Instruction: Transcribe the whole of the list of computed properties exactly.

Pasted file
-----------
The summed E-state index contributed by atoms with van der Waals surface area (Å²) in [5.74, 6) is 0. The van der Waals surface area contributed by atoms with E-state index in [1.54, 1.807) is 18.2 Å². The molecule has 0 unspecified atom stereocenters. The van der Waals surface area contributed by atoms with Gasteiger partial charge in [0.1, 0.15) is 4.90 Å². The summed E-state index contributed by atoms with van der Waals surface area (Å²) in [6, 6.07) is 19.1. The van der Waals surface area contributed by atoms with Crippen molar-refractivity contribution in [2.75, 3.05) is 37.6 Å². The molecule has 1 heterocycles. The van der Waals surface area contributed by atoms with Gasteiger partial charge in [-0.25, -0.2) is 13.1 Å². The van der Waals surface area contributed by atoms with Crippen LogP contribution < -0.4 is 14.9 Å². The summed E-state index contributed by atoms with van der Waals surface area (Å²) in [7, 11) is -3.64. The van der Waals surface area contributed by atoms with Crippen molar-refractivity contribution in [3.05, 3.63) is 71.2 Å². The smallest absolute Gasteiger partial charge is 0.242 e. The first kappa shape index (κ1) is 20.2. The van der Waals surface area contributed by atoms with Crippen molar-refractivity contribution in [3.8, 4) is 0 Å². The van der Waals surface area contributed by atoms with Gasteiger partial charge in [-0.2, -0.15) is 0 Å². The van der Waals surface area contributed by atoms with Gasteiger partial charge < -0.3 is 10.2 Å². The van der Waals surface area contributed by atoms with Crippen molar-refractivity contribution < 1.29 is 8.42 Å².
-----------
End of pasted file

The summed E-state index contributed by atoms with van der Waals surface area (Å²) in [5.74, 6) is 0. The van der Waals surface area contributed by atoms with E-state index in [1.54, 1.807) is 18.2 Å². The molecule has 0 unspecified atom stereocenters. The van der Waals surface area contributed by atoms with Gasteiger partial charge in [0.1, 0.15) is 4.90 Å². The summed E-state index contributed by atoms with van der Waals surface area (Å²) in [6, 6.07) is 19.1. The van der Waals surface area contributed by atoms with Crippen molar-refractivity contribution in [2.75, 3.05) is 37.6 Å². The molecule has 1 heterocycles. The van der Waals surface area contributed by atoms with Gasteiger partial charge in [-0.25, -0.2) is 13.1 Å². The van der Waals surface area contributed by atoms with Crippen LogP contribution < -0.4 is 14.9 Å². The summed E-state index contributed by atoms with van der Waals surface area (Å²) in [7, 11) is -3.64. The van der Waals surface area contributed by atoms with Crippen molar-refractivity contribution in [3.05, 3.63) is 71.2 Å². The smallest absolute Gasteiger partial charge is 0.242 e. The first kappa shape index (κ1) is 20.2. The van der Waals surface area contributed by atoms with Crippen molar-refractivity contribution in [3.8, 4) is 0 Å². The van der Waals surface area contributed by atoms with Gasteiger partial charge in [-0.2, -0.15) is 0 Å². The van der Waals surface area contributed by atoms with Gasteiger partial charge < -0.3 is 10.2 Å². The van der Waals surface area contributed by atoms with Crippen molar-refractivity contribution < 1.29 is 8.42 Å².